Corri - I really know where you are coming from. I too was amazed at my first feeble attempt to use Photoshop Elements and how long it took. I was so frustrated that I didn't try again for several months!

Yes, it does get faster as you learn your program!!! I swear it really does!

You need to have a certain amount of RAM for your software program to run at an efficient speed. I would find out how much RAM you currently have and whether you might want to invest in increasing your RAM.

When you are ready to update your computer there is a lot of great information here.

Shells asks, "JA, I have no idea why digi intimidates me. I should be embracing of this - I am a child of the technology era - it shouldn't be a problem. Is it because I am still mastering the traditional form? Is it because I am time poor and don't have the time or patience to learn PS?I actually tried to start a hybrid today from an instruction and couldn't even do the first thing!... Forum buddies have even offered to help me start! But I keep baulking ....What am I waiting for?????"

Digi is indeed intimidating Shell because it is unknown and we are often afraid of the unknown. The best reason I have for you for trying digital and hybrid is that digital MAKES YOU MORE CREATIVE!!!!

Plus with free trial versions of software and free digital kits abundant online - it really gives you reason to conquer your fear!

Scrapbook Dimensions is the ONLY magazine that focuses on hybrid scrapping. We are not asking you to give up what you know. We just want to help you scrap faster and better!


Carolyn asks, "do you have to have Photoshop in order to do digital? I have a couple of programs on my computer that i can do photo editing, would those work?I've done journaling/titles in Word but love some of the things you can do digitally."

Carolyn, you can definitely use a program like Word or Powerpoint to hybrid scrap. All you do is insert your jpeg or .png image from the digital kit as you would insert a photo. You will not be able to have layers which is what is needed for digital scrapping but you can certainly use these programs to print out papers, embellishments, alphas, etc to use in hybrid.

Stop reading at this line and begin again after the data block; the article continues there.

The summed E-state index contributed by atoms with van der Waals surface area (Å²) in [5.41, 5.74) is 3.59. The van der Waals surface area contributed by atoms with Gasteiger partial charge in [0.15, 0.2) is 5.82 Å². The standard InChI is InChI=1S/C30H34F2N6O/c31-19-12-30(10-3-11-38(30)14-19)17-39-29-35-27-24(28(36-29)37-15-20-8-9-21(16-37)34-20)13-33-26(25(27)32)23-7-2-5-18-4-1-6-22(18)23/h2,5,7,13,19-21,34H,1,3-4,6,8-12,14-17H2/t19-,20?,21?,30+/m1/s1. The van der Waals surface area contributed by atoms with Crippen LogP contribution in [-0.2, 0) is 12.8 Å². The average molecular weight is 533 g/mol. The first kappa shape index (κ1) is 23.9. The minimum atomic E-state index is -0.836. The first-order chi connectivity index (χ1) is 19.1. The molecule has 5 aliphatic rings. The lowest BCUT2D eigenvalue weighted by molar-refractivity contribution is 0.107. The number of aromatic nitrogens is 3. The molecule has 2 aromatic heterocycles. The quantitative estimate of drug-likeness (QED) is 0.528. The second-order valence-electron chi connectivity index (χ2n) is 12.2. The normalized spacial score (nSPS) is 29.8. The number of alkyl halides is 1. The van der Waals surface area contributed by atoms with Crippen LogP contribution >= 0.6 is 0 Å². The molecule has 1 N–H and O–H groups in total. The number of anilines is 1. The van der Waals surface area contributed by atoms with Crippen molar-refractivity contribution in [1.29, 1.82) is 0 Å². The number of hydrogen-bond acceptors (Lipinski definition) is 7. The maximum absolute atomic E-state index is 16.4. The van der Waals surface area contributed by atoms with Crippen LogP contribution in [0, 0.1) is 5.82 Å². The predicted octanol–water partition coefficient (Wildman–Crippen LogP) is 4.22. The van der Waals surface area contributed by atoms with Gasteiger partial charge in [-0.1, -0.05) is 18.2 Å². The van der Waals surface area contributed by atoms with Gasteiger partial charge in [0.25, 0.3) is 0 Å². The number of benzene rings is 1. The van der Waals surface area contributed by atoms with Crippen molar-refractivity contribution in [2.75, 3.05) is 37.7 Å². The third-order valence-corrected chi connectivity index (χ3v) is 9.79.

Programs used commonly for digital scrapping with layers includes Photoshop Elements, Photoshop, Photoshop CS2, Digital Image Suite/Pro, FX Fotofusion, and a super-easy program is Memory Mixer. You can ask and research all the programs on the SD Forums and look for information in the next issue of Scrapbook Dimensions!


Christel asks, "Since I have never really messed with a Digital SB program, This is a real newbie question, How do they work???"

Everyone who learns digital scrapbooking has wondered this at the beginning~!!!

Digital scrapping is exactly the same as regular scrapping as you can cut papers and plan embellishments to be in whatever position you want.

You accomplish this by opening the files of each item you want to use in your layout. In your layout document, you are going to basically create a sandwich. Each item you add to your layout is going to have it's own layer. So just like at McDonald's, your sandwich has a bun layer, meat layer, cheese layer, pickle layer, onion layer, mustard layer, etc.... - so will your digital layout have a paper(s) layer(s), a photograph layer, an alphabet and/or text layer, metal embellishments layer, etc, etc.

The best thing in digital that you can't do in traditional scrapping with glue is that you save your layout with all these layers, as well as saving a flattened version. Anytime, whether in the next hour, the next month, or five years from now - you can go to your layered version of your project and make as many changes to the individual layers as you want. You can remove the layer if you no longer want it for instance. Or you can make your photo smaller, bigger, add actions or filters, change it to black and white. I think you get the idea. You can have an unlimited number of layers in each layout and you are only limited by your imagination.